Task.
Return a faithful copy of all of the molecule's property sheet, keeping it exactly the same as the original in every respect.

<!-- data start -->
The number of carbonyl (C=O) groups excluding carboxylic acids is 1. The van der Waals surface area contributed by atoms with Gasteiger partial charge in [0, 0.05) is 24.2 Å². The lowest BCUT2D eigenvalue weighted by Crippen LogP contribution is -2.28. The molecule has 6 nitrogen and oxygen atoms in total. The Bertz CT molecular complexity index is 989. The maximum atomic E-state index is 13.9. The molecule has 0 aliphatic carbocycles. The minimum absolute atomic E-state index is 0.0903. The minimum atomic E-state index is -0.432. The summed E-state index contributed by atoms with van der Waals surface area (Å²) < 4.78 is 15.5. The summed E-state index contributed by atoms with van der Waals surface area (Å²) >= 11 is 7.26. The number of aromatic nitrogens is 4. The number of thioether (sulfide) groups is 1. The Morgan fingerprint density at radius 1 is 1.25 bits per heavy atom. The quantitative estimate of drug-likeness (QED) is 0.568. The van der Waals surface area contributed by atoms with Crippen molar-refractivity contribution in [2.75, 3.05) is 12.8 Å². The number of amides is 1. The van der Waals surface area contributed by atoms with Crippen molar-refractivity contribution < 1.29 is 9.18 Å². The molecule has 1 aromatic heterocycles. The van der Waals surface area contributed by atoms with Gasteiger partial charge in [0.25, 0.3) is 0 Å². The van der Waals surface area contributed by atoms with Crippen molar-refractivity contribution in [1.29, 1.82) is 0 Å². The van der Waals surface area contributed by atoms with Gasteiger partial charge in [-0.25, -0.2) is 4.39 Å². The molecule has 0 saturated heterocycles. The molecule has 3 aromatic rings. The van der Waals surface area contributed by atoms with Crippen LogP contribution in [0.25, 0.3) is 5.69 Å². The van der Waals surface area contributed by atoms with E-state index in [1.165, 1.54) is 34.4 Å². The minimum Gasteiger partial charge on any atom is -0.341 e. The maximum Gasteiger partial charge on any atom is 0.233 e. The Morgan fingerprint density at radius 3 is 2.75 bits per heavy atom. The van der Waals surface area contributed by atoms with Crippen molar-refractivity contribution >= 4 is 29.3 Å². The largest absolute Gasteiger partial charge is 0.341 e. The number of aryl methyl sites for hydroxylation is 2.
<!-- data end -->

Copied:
The number of carbonyl (C=O) groups excluding carboxylic acids is 1. The van der Waals surface area contributed by atoms with Gasteiger partial charge in [0, 0.05) is 24.2 Å². The lowest BCUT2D eigenvalue weighted by Crippen LogP contribution is -2.28. The molecule has 6 nitrogen and oxygen atoms in total. The Bertz CT molecular complexity index is 989. The maximum atomic E-state index is 13.9. The molecule has 0 aliphatic carbocycles. The minimum absolute atomic E-state index is 0.0903. The minimum atomic E-state index is -0.432. The summed E-state index contributed by atoms with van der Waals surface area (Å²) < 4.78 is 15.5. The summed E-state index contributed by atoms with van der Waals surface area (Å²) >= 11 is 7.26. The number of aromatic nitrogens is 4. The number of thioether (sulfide) groups is 1. The Morgan fingerprint density at radius 1 is 1.25 bits per heavy atom. The quantitative estimate of drug-likeness (QED) is 0.568. The van der Waals surface area contributed by atoms with Crippen molar-refractivity contribution in [2.75, 3.05) is 12.8 Å². The number of amides is 1. The van der Waals surface area contributed by atoms with Crippen molar-refractivity contribution < 1.29 is 9.18 Å². The molecule has 1 aromatic heterocycles. The van der Waals surface area contributed by atoms with Gasteiger partial charge in [0.25, 0.3) is 0 Å². The van der Waals surface area contributed by atoms with Crippen molar-refractivity contribution in [1.29, 1.82) is 0 Å². The van der Waals surface area contributed by atoms with Gasteiger partial charge in [-0.25, -0.2) is 4.39 Å². The molecule has 0 saturated heterocycles. The molecule has 3 aromatic rings. The van der Waals surface area contributed by atoms with Crippen LogP contribution in [0.25, 0.3) is 5.69 Å². The van der Waals surface area contributed by atoms with E-state index in [1.165, 1.54) is 34.4 Å². The minimum Gasteiger partial charge on any atom is -0.341 e. The maximum Gasteiger partial charge on any atom is 0.233 e. The Morgan fingerprint density at radius 3 is 2.75 bits per heavy atom. The van der Waals surface area contributed by atoms with Crippen molar-refractivity contribution >= 4 is 29.3 Å². The largest absolute Gasteiger partial charge is 0.341 e. The number of aryl methyl sites for hydroxylation is 2.